5 Jul 2024

‘We’ll have a much stronger voice and a lot more influence,’ says Lib Dem deputy Daisy Cooper

Social Affairs Editor and Presenter

Lib Dem leader Sir Ed Davey has thanked his supporters for helping the party get its “best result for over 100 years”.

We spoke to Lib Dems deputy leader Daisy Cooper, who won her St Albans seat with an increased majority.

Daisy Cooper: This is a record level result for Liberal Democrats and the best result ever for our party. We’re incredibly humbled that so many people put their faith and trust in us by voting for us in this election, but we’re also incredibly excited. And what I can say to every single person who voted for us, and so many more around the country, our message to the entire country is that we are going to put the NHS and social care front and centre of everything we do in the next parliament.

Jackie Long: It is interesting that you mentioned those couple of issues, because people were divided about the campaign. A series of stunts every day. It clearly worked in terms of the profile, perhaps, but a significant proportion of voters undoubtedly voting for you to get the Tories out.

Daisy Cooper: What we heard on the doorstep was there were huge numbers of people who were voting for us positively because they liked the fact that we had a plan to save our NHS, to take real action on the cost of living and to protect our local environment. But absolutely, we know that there were people who were voting tactically in this election because fundamentally people were sick to the back teeth of this Conservative government and where we were the key challengers, they were prepared to vote for us, and look at the result. We now have a record level of Liberal Democrat MPs.

Jackie Long: What do you do about the fact now you’re mainly a party of southern England, winning Tory seats with an anti-Tory campaign, ‘get them out’, how do you keep those people on board?

Daisy Cooper: We’ve had some fantastic results around the home counties, but we’re also back in the West Country as well. We’ve got seats like Westmorland and Hazel Grove, not far from Manchester, and we’ve got two seats in Scotland, so we absolutely have seats…

Jackie Long: But how do you keep them on board?

Daisy Cooper: Because every single Liberal Democrat MP is going to be a champion for their local area. That’s what we’re known for. We’re known for putting our constituents first. We’re known for putting our constituencies first and we’ll campaign to protect local health services wherever they are within the UK.

Jackie Long: And a lot of people point to the fact no VAT on private school fees makes a lot of sense.

Daisy Cooper: We have said as a matter of principle that we don’t support that policy because we simply believe that you should not put VAT on education. But we have very ambitious plans for our schools here in England. We want there to be free school meals, more funding per head, fixing the SEND crisis as well. So we’ve got a very ambitious set of proposals for fixing the crisis in our schools without having to take that particular measure.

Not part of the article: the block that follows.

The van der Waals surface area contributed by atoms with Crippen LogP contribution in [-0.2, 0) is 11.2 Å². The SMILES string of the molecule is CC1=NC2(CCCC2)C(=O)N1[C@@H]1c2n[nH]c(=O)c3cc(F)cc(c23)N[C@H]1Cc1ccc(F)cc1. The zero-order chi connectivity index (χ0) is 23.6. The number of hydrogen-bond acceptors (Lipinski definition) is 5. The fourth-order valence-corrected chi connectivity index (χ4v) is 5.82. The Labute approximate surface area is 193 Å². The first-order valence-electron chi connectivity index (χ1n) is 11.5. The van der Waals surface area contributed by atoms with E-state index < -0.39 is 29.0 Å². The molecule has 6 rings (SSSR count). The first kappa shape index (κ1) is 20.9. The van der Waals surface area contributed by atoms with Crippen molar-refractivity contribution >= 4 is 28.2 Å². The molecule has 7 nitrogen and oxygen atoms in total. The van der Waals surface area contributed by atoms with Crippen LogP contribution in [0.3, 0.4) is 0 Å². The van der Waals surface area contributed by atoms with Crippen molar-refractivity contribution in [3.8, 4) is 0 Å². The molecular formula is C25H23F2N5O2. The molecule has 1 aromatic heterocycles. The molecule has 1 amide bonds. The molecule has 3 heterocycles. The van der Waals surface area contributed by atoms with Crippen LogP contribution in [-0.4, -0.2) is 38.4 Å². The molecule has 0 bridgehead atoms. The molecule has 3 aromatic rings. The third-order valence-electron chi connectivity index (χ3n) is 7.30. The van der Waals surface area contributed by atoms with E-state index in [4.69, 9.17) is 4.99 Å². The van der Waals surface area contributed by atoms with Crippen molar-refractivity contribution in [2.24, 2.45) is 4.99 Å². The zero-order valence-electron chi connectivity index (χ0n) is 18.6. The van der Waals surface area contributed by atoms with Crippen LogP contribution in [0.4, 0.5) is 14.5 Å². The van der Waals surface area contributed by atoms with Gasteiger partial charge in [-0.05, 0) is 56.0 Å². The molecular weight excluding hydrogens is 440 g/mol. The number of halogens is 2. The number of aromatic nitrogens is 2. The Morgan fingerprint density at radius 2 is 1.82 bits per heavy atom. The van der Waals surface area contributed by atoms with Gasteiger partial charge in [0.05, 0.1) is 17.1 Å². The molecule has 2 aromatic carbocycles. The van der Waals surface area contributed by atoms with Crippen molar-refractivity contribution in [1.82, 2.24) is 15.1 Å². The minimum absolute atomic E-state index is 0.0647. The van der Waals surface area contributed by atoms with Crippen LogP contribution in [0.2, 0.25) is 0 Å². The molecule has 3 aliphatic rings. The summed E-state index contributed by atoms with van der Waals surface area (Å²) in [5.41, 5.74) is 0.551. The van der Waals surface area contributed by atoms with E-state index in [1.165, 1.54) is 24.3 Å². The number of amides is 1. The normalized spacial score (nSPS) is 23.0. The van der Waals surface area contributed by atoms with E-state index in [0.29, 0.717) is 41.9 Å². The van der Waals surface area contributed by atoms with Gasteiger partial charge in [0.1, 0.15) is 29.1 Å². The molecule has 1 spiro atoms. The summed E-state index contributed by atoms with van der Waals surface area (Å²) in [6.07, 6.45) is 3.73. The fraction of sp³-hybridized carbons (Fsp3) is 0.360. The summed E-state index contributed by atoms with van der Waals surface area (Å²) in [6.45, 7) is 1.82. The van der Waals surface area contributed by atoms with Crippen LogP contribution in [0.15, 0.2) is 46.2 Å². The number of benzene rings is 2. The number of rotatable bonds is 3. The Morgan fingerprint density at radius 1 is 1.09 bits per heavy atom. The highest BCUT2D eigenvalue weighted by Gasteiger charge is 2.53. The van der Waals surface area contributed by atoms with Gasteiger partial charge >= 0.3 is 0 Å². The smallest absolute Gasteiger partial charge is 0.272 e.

Jackie Long: But how do you put pressure on a Labour government to do all of those things?

Daisy Cooper: If you look at the last parliament where we were a very small parliamentary party, we were leading and winning the battle of ideas. So we were the first party to call for the windfall tax, and then that was copied by Labour and then the Conservatives. First party to call for the energy price hike to be scrapped, copied by Labour and the Conservatives. And likewise, with our proposals to tackle the sewage scandal as well. So we managed to do that with just 15 MPs. Now we have 70. So I’m in no doubt that we are going to have a much stronger voice and a lot more influence.

Jackie Long: Less concerned now about how the electoral system works? Reform got way more votes than you, less than a 15th of the seats. An electoral system you’ve railed against for years working for you now.

Daisy Cooper: We are always concerned about this electoral system because it isn’t a fair electoral system.

Jackie Long: It’s worked well for you this time.

Daisy Cooper: But only because we’ve decided we have to play within the rules, and that’s what we did. But, fundamentally, it’s still unfair as a point of principle, as a point of our democracy, we do believe that every single vote should matter. Every single vote should count in a general election. And under this very unfair system, that isn’t the case.

Jackie Long: But it’s an unfair system that has worked very well for you this time. Given that, does that drop this down your list of priorities now?

Daisy Cooper: No, of course it doesn’t. It’s been in our manifesto in every single election for decades and decades and decades, and it will remain in our manifesto for as long as we have to campaign for it.

Jackie Long: We look at Reform and a huge number of independents now. A very, very fractured opposition. Is that a problem?

Daisy Cooper: Time will tell, won’t it? But what I can say, for the Liberal Democrats, is that we will be a very united party in parliament and we will campaign to fix our NHS, to fix our social care system, tackle the cost of living crisis and put an end to the sewage dumping scandal.

Jackie Long: But how do you work as an opposition, given the very disparate nature of the opposition now?

Daisy Cooper: Time will tell how that works out. But fundamentally, we are a much larger party. We’re now the third largest party in British politics. We will have a much stronger voice, and we will be campaigning on those issues that the public have told us are important, like the NHS.